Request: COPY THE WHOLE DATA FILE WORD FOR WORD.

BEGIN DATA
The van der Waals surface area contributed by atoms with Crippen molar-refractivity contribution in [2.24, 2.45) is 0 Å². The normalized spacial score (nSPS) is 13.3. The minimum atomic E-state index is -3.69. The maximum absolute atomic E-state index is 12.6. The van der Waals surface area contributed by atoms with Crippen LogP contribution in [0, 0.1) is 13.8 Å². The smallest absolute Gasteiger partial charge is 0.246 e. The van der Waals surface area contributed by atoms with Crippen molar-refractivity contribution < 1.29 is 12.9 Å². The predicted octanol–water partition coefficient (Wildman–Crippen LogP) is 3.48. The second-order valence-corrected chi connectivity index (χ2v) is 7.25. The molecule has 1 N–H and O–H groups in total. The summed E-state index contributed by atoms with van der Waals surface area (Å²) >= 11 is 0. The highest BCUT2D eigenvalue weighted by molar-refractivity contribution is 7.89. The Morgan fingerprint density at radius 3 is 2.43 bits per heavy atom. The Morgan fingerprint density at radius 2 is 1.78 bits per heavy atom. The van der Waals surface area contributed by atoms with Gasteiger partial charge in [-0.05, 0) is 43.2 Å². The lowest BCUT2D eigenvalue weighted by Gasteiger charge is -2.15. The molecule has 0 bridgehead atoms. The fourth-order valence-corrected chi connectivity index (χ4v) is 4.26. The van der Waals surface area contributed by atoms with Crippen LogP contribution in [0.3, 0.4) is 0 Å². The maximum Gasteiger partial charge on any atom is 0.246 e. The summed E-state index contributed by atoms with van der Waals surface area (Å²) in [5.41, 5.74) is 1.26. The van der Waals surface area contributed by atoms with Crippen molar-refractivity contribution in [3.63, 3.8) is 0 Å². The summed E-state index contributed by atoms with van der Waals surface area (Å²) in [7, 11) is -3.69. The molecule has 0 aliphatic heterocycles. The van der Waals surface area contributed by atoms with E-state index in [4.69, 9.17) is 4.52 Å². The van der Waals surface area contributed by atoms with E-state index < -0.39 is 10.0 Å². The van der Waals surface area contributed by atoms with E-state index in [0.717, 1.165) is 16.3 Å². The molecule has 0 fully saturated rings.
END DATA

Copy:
The van der Waals surface area contributed by atoms with Crippen molar-refractivity contribution in [2.24, 2.45) is 0 Å². The normalized spacial score (nSPS) is 13.3. The minimum atomic E-state index is -3.69. The maximum absolute atomic E-state index is 12.6. The van der Waals surface area contributed by atoms with Crippen LogP contribution in [0, 0.1) is 13.8 Å². The smallest absolute Gasteiger partial charge is 0.246 e. The van der Waals surface area contributed by atoms with Crippen molar-refractivity contribution < 1.29 is 12.9 Å². The predicted octanol–water partition coefficient (Wildman–Crippen LogP) is 3.48. The second-order valence-corrected chi connectivity index (χ2v) is 7.25. The molecule has 1 N–H and O–H groups in total. The summed E-state index contributed by atoms with van der Waals surface area (Å²) >= 11 is 0. The highest BCUT2D eigenvalue weighted by molar-refractivity contribution is 7.89. The Morgan fingerprint density at radius 3 is 2.43 bits per heavy atom. The Morgan fingerprint density at radius 2 is 1.78 bits per heavy atom. The van der Waals surface area contributed by atoms with Gasteiger partial charge in [-0.05, 0) is 43.2 Å². The lowest BCUT2D eigenvalue weighted by Gasteiger charge is -2.15. The molecule has 0 bridgehead atoms. The fourth-order valence-corrected chi connectivity index (χ4v) is 4.26. The van der Waals surface area contributed by atoms with Crippen LogP contribution in [0.3, 0.4) is 0 Å². The maximum Gasteiger partial charge on any atom is 0.246 e. The summed E-state index contributed by atoms with van der Waals surface area (Å²) in [5.41, 5.74) is 1.26. The van der Waals surface area contributed by atoms with Crippen molar-refractivity contribution in [3.63, 3.8) is 0 Å². The summed E-state index contributed by atoms with van der Waals surface area (Å²) in [7, 11) is -3.69. The molecule has 0 aliphatic heterocycles. The van der Waals surface area contributed by atoms with E-state index in [4.69, 9.17) is 4.52 Å². The van der Waals surface area contributed by atoms with E-state index < -0.39 is 10.0 Å². The van der Waals surface area contributed by atoms with E-state index in [0.717, 1.165) is 16.3 Å². The molecule has 0 fully saturated rings.